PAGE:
Thomas Cook Yes Yes Yes L Thomas Cook 1% pounds 3 2% pounds 3 None

TSB Yes Yes J Yes J Thomas Cook 1.5% pounds 3 1.5% pounds 3 None

Woolwich BS Yes No No American Express 1% pounds 3 1.5% pounds 3 pounds 2

A = Premier cardholders only. B = pounds 1 if order less than pounds 20 equipment C = Credit card holders only D = If orderd through Phoneline E = Non-customers pounds 4 F = Orders not taken by telephone H = pounds 1K plus - 0.50% commosion per currency J = TSB debit and credit card holders only. pounds 2.95 postage charge for home delivery K = Allaince account holders only L = Only through Thomas Cook Direct on 01733 335535 M = Additional 0.50% for non-customers

Start your day with The Independent, sign up for daily news emails
Have you tried new the Independent Digital Edition apps?
Finacial products from our partners
Property search
New Energy Secretary, Amber Rudd, wrote to the Big Six suppliers to ask whether prices are reflecting companies’ costs

It’s time to wipe out our energy debt

Companies should start to play fair and pass on reductions to customers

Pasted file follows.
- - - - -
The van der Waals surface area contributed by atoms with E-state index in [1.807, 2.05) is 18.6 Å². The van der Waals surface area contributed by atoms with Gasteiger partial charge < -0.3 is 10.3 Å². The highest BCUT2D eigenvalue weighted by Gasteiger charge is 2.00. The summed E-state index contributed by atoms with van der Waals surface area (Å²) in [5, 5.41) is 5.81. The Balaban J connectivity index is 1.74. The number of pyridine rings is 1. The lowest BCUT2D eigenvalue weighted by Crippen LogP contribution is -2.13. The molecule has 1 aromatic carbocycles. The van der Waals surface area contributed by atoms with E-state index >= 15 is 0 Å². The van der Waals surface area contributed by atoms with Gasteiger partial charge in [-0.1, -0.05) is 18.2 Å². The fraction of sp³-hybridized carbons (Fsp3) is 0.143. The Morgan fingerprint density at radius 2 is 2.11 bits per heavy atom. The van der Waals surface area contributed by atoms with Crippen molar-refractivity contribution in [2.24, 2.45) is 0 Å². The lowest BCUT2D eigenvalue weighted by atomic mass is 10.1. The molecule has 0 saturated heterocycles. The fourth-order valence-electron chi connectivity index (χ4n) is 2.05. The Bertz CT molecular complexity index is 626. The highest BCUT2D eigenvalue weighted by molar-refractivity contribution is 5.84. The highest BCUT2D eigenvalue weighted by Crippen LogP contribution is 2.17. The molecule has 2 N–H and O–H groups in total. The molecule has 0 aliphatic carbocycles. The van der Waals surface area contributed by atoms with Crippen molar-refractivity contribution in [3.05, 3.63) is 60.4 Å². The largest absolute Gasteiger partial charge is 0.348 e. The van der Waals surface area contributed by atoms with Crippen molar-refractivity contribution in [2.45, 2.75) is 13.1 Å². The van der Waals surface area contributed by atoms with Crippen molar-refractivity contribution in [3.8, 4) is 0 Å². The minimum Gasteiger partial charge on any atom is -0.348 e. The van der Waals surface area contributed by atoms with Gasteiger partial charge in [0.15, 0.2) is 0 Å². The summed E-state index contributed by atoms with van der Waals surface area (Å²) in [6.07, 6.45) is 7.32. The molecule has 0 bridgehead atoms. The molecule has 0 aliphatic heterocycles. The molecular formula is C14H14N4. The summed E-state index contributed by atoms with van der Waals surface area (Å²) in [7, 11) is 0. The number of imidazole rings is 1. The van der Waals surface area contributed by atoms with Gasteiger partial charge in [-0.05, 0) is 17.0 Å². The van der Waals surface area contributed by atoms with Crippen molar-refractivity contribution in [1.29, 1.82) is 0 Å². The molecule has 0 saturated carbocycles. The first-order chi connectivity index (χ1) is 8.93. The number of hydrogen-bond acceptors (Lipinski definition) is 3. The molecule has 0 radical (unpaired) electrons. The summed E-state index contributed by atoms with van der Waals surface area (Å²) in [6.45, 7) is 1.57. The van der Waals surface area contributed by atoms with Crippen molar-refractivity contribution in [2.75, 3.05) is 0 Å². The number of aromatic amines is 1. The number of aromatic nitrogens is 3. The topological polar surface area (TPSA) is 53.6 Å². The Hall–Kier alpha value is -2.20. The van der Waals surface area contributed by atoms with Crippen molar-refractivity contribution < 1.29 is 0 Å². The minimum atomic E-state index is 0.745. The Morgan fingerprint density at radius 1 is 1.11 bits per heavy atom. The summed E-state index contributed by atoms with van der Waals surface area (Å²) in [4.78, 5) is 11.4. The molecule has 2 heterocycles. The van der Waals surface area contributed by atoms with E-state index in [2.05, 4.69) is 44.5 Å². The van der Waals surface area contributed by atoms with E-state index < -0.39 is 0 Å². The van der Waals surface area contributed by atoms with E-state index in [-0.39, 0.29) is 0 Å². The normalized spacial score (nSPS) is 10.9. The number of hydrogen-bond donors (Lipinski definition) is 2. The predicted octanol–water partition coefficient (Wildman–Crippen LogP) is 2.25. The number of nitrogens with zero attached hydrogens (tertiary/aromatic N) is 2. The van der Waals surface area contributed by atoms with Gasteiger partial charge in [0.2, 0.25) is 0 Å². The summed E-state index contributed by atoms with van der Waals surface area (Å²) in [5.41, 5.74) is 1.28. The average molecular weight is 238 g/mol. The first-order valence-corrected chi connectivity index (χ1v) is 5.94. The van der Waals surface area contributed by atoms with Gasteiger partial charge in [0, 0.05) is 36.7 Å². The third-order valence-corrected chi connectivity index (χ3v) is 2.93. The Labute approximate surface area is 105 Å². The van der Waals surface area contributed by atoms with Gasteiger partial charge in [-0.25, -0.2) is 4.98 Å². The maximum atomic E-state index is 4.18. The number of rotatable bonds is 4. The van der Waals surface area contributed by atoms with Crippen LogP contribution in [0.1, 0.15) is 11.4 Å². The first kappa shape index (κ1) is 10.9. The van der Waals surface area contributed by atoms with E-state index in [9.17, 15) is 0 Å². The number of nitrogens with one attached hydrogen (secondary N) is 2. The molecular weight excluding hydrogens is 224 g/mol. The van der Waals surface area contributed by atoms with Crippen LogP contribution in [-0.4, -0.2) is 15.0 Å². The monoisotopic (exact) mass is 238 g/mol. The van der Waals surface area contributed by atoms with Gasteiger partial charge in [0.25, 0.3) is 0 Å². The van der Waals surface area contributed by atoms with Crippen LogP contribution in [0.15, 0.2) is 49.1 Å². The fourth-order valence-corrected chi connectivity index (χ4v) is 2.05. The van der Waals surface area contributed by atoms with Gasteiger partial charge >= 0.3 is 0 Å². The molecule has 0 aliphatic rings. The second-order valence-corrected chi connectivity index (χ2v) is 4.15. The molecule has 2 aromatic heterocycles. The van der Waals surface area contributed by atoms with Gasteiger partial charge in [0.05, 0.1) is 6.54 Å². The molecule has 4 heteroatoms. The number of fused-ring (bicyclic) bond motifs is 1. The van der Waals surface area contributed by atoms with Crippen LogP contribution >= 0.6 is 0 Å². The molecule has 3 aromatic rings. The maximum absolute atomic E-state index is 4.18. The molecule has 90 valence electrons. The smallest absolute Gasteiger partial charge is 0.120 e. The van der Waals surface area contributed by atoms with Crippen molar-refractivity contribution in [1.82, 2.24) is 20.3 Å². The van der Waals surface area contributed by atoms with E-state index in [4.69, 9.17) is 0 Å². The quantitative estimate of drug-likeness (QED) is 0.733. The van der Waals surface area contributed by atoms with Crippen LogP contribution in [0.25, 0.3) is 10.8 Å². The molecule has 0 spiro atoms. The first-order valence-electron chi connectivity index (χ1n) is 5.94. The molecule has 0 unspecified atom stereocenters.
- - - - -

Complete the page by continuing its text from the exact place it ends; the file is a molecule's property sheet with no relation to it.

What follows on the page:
The programme was a look back at the Mad Men-y age of the Sixties and Seventies

Women born in 1950s facing severe financial hardship over pensions could have fates changed by Ros Altmann - should she choose to help

Women born in 1950s facing severe financial hardship over pensions could have fates changed by Ros Altmann - should she choose to help

PPI complaints were down by about a half

Banks face fresh wave of PPI compensation claims after landmark ruling

The PPI scandal has already cost Britain’s banks around £24 billion

Some experts warn that the bond sell-off may continue until the autumn, when the US Federal Reserve is expected to lift interest rates

Is it really that bad in the bond market?

The great sell-off has sparked fears for our pensions as well as bonds. Simon Read asks if you should keep calm or panic
Up and away: rates will rise but your mortgage won't escape its moorings with a long-term fix

Is a 10 year mortgage deal a fix too far?

A cut-price deal for a decade-long home loan - where's the problem? Only, says Simon Read, that circumstances can change and it won't be easy to get out
In a surprise move the Tories have decided against putting a career politician into the job. Instead they’ve handed the responsibility to campaigner Ros Altmann

New pensions minister has massive job on her hands

The Tories have appointed campaigner Ros Altmann to the post

Promises, promises: David Cameron talks to staff at Asda's head office in Leeds today

General Election 2015: How you vote next week could affect your finances

Rival party pledges could shrink your savings or grow your nest egg